Finite element modelling of floodplain inundation
Flood inundation phenomena typically occur over reach lengths of 5- 30 km and
incorporate a number of complex flow mechanisms. These include a momentum
transfer between the main channel and floodplain and turbulent mixing caused by
the delivery of water to the floodplain from the channela nd its subsequenrte turn.
However, currently available one dimensional schemes applicable at scales
appropriate to floodplain inundation processes cannot effectively simulate such
processes. This is due to both an incomplete description of the flow physics and a
failure to treat floodplain areas in realistic fashion. More complex two and three
dimensional models, which have these capabilities, have only been applied over
very short reach lengths (c. 0.5 -2 km) and rarely to compound meandering
This thesis reports on the further development of a generalized two dimensional,
finite element code (RMA-2) to meet this research need. This is achieved via a
series of modifications to the numerical model and to the physical representation by
finite elements that enable river channel/floodplain flow at the long reach scale to be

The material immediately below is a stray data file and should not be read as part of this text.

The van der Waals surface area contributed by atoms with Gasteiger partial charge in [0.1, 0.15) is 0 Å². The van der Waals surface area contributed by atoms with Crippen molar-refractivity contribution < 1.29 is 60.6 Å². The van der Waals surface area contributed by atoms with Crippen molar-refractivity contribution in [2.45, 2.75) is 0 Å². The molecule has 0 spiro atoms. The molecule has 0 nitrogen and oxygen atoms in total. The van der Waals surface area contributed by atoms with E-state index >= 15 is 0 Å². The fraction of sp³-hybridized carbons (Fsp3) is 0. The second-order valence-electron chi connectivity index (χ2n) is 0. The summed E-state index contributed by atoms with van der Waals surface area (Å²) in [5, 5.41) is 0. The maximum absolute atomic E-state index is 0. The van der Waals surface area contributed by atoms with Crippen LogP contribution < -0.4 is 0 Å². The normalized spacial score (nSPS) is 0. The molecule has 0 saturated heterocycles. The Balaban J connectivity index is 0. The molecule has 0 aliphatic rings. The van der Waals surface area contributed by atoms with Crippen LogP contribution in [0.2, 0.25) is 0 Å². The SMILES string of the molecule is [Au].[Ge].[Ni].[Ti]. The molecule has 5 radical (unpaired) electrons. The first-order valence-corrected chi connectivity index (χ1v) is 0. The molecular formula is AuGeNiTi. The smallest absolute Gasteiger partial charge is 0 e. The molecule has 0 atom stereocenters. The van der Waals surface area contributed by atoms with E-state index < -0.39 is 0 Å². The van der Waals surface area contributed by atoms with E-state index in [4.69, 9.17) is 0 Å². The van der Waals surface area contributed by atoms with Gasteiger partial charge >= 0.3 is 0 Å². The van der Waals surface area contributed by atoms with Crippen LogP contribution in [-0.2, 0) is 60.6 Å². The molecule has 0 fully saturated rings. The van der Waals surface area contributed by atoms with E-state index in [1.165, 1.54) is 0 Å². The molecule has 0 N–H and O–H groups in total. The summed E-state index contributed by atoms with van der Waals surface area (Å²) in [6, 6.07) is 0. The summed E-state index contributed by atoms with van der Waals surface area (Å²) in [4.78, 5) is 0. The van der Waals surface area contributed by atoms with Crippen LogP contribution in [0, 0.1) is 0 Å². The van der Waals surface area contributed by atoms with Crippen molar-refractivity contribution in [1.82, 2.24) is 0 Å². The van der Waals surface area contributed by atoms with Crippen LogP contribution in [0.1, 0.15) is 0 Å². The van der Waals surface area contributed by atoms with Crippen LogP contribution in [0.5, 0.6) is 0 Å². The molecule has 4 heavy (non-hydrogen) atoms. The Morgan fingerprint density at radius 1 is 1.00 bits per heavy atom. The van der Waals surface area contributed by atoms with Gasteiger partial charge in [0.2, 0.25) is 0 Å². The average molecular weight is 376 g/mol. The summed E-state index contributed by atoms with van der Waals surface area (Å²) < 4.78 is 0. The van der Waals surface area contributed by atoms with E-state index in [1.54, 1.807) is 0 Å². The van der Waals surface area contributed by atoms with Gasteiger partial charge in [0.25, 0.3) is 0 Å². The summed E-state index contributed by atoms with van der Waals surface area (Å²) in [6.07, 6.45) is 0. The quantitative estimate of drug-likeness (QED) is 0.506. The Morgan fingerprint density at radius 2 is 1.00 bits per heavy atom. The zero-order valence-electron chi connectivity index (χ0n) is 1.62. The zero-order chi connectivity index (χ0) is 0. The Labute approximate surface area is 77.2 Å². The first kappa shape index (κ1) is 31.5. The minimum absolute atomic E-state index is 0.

Evaluationo f the enhancedR MA-2 schemef ollows a three stages trategy. Firstly,
the assumptions underlying the scheme are examined to identify possible
inconsistencies. Secondly, tests are undertaken to assess whether the specified
physical model has been correctly transferred into computer code. This is achieved
via sensitivity analysis, examination of numerical stability issues and investigation
of model response to abnormal parameterization. Thirdly, model predictions of
flow field information are compared to observed field data in the context of an
application of the enhanced model to an 11 km reach of the River Culm, Devon,
Results from this evaluation process indicate that the enhanced RMA-2 model is
capable of simulating main channel/floodplain momentum transfer and the two
dimensionale ffects associatedw ith compoundm eanderingc hannelsa t this scale.
Model simulations compare favourably to field data, both for specific cross sections
and over the entire mesh.
Finally, extension of this core modelling capability is begun via the development of
two model application scenarios. These demonstrate the likely utility of the
enhanceds chemef or the assessmenotf flood risk and the investigationo f sediment
depositionp rocessesin floodplain systems.